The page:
Immune checkpoint therapies block inhibitory receptors on T cells in efforts to augment anti-tumor immune responses. The Programmed death-1 (PD-1) pathway is a critical inhibitory checkpoint in T cells and antibodies blocking PD-1 promote immune-mediated identification and clearance of malignancies. Cancer immunotherapies, like anti-PD-1 antibodies, represent a paradigm shift in cancer treatment because they do not target the tumor cell directly. Instead, by harnessing the immune system, anti-PD-1 therapies can elicit durable clinical responses in multiple tumor types, including long-term remissions. Unfortunately, the benefit of anti-PD-1 therapy is realized in only a fraction of patients. As such, developing additional therapeutics that can better inhibit this pathway will extend the benefit of this approach to many additional patients. To achieve this goal, a deeper insight into the signaling events downstream of PD-1 and characterization of the molecular mechanism(s) by which PD-1 exerts its inhibitory effect is critical. Toward this end, we have taken an unbiased approach to identify novel targets in the PD-1 checkpoint pathway. We used advanced mass spectrometry to identify new signaling pathways downstream of PD-1. Using this system, we identified multiple candidates that we categorized into two groups: promoters or suppressors of PD-1 functions. Excitingly, we found that silencing PD-1 promoters, and not suppressors, with RNAi abrogated the inhibitory effects of PD-1. We now seek to elucidate the mechanisms by which these proteins affect PD-1 function and determine their suitability as either targets for drug discovery or biomarkers for PD-1 treatment with three specific aims: In the first aim we will confirm that the interaction between PD-1 and the newly discovered promoters is direct in primary human T cells. In order to study the physical interactions, we will utilize high-resolution microscopy. We will incorporate an in vivo mouse model of cancer into our studies, with the goal of establishing a role for our candidates in tumor progression/regression. In the second aim we will further characterize the functional role of PD-1 suppressors in primary human T cells and measure cytokine secretion, proliferation, and cellular adhesion in response to stimulation. In the third aim we will investigate the subcellular distribution of PD-1 modulators and measure their ability to form mature immunological synapses. Taken together, the execution of these aims will help define a mechanistic understanding of PD-1 function to guide the development of improved cancer immunotherapies and potential biomarkers of anti-PD-1 responses.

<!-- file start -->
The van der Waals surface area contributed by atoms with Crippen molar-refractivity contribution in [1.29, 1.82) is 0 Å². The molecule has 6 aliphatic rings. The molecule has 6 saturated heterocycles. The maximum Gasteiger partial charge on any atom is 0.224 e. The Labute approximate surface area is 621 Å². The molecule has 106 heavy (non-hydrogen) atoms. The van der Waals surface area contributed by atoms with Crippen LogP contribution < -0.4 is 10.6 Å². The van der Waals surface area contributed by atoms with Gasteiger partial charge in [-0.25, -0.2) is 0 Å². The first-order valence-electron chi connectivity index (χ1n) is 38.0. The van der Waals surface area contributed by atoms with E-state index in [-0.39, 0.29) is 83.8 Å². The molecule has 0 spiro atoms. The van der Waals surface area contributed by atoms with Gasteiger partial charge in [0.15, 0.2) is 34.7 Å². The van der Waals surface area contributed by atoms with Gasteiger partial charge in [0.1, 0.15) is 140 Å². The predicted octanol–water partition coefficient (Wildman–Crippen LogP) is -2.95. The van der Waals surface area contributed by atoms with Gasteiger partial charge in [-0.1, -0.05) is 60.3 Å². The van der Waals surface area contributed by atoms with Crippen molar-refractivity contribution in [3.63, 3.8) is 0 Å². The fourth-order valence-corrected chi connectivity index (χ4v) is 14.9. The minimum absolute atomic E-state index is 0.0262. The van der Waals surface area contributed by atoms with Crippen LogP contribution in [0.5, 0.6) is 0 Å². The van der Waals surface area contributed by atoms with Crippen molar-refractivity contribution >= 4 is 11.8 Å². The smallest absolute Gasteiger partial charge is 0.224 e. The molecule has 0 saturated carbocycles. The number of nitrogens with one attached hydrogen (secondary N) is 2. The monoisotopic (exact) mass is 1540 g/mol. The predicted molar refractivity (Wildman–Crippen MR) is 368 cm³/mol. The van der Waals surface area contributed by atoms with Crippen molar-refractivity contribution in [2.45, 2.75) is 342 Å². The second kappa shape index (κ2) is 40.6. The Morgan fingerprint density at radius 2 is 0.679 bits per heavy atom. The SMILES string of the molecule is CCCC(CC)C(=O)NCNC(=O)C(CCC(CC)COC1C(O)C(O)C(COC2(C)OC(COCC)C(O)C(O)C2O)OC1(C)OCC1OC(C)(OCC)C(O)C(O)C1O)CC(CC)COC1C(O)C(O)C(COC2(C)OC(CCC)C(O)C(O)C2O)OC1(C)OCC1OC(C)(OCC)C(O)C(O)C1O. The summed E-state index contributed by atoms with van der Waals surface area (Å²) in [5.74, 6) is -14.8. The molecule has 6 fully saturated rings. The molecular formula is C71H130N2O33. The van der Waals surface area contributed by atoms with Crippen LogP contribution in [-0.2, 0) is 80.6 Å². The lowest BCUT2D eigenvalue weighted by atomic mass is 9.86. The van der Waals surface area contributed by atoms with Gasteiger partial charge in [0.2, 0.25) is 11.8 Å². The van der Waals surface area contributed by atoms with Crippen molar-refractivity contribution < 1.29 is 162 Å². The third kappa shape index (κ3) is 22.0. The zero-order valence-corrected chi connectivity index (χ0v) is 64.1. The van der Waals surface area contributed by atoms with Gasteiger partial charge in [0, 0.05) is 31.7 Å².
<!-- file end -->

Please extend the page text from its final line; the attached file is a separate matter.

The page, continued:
Our immune system is designed to protect us not just from infection, but also to fight cancer; activating the immune system with different drugs is a new approach to treat patients with different malignancies. This project will study PD-1, a protein that plays a role in regulating lymphocytes, a type of white blood cell that is a key component in immune system regulation. A better understanding of this protein, its function and action should permit the identification of critical components that can serve as targets for the development of new therapies for cancers.
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